The BC Aware Campaign 2016 kicked off on Jan 25. This year’s campaign is a week-long calendar of events organized by various IT security, privacy, governance, risk and assurance organizations. ISACA Vancouver chapter has been instrumental in coordinating like-minded organizations to promote privacy and security awareness throughout BC by bringing their outreach efforts together under a single umbrella.
The BC Aware Campaign 2016 kick-off event was a panel presented by the CIO Association of Canada in association with ISACA Vancouver chapter. The panel titled “Cybersecurity: Who’s Job Is It Anyway?” attracted more than 100 executives from public and private sectors throughout BC. The distinguished panelists were
- Oliver Gruter-Andrews, CIO – Provincial Health Services Authority/Vancouver Coastal Health/ Providence Health Care
- Jim Attridge, Director, IT Security – BC Hydro
- Elisabeth Zornes, VP Cybersecurity Business & Operations – Cisco Systems, Inc.
- Erwin Martinez, CIO – Coast Capital Savings Credit Union
- Pam Snively, Chief Privacy Office – TELUS
The panel was moderated by Frank Schettini, CIO – ISACA International. The panel discussion was very informative. I would like to summarize some of the key points that were voiced in the panel.
Attacks are getting better, sophisticated, and targeted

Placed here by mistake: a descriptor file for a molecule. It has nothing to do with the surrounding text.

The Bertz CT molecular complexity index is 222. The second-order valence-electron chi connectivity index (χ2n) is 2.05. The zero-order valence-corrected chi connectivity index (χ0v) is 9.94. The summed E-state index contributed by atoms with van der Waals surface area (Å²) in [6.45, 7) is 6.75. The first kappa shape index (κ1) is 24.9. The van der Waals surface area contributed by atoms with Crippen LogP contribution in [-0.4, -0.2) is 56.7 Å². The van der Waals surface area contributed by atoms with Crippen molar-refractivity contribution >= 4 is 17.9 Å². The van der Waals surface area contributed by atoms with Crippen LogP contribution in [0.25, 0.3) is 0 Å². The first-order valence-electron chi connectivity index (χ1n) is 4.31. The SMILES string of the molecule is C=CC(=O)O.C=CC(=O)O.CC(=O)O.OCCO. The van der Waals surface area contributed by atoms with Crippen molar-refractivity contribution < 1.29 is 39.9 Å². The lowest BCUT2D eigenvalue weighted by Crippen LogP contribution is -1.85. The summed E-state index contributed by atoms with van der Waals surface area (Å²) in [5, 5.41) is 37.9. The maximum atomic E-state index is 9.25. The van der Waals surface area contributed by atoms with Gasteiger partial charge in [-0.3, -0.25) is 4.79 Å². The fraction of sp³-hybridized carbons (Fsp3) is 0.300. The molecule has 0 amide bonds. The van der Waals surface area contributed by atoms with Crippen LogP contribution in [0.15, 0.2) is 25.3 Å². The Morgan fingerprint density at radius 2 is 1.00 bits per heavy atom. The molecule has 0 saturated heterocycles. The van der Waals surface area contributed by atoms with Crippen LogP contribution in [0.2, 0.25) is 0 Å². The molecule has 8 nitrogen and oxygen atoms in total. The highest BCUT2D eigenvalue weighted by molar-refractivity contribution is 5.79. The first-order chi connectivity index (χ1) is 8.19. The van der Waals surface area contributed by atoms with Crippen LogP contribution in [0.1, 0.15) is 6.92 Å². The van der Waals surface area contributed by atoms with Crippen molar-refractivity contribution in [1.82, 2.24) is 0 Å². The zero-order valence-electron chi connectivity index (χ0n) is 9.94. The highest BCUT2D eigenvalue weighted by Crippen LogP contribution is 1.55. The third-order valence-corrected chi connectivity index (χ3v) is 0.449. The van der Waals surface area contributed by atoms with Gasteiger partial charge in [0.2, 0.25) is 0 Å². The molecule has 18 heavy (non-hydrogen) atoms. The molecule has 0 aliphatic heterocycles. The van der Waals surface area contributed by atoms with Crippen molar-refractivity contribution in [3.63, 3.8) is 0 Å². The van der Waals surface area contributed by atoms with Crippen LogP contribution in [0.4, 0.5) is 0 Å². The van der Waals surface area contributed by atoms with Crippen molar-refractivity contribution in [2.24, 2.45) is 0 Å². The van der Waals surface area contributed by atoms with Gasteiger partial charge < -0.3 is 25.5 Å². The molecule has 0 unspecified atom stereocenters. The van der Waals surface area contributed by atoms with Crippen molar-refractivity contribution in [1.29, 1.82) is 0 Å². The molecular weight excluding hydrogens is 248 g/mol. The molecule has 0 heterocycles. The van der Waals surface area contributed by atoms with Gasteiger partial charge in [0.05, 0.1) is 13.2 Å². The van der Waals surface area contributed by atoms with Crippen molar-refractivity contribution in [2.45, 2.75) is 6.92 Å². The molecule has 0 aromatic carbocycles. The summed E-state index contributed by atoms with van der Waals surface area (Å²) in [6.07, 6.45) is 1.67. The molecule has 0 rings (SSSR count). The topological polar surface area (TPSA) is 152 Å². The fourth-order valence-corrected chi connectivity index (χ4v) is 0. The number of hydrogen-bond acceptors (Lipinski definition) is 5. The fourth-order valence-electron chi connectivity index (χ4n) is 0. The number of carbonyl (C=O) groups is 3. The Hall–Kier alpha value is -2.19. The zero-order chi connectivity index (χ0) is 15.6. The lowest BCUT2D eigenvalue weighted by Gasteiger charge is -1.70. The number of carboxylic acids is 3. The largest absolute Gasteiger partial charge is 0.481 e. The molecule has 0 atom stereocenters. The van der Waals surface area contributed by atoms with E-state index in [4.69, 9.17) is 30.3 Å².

A managed security services provider (MSSP) has reported to have received more attacks per second than the global total number of search queries that Google receives per second. The perpetrators of such attacks, uncharacteristically, are not teenagers anymore. They are well educated, organized criminals some of whom are state-sponsored. The number of cybercriminals is believed to be equal to half of the total number of the IT professionals today, incontrovertibly indicating that ensuring security and privacy will become even more complex and challenging in future.
Security is a strategic differentiator
Just as some organizations have failed to see information technology as a strategic differentiator, organizations may fail to view information security as a strategic differentiator. This view, however, was not held by the attendees and panelists who clearly understood that investing in information security can differentiate their firms and offer competitive advantages.
Boards are more and more interested in security
Ms. Zornes of CISCO mentioned that conversations about information security are not confined to the members of security team anymore; it has moved to the board level. More and more board members are interested in understanding the security posture of their organizations. This can be a good or a bad thing. Fear, uncertainty and doubt is a tactic that shortsighted vendors can capitalize on to extract contracts from the boards. There is clearly a need for a framework that would help boards to ask the right kind of questions regarding information security.
Response preparedness is important more than ever before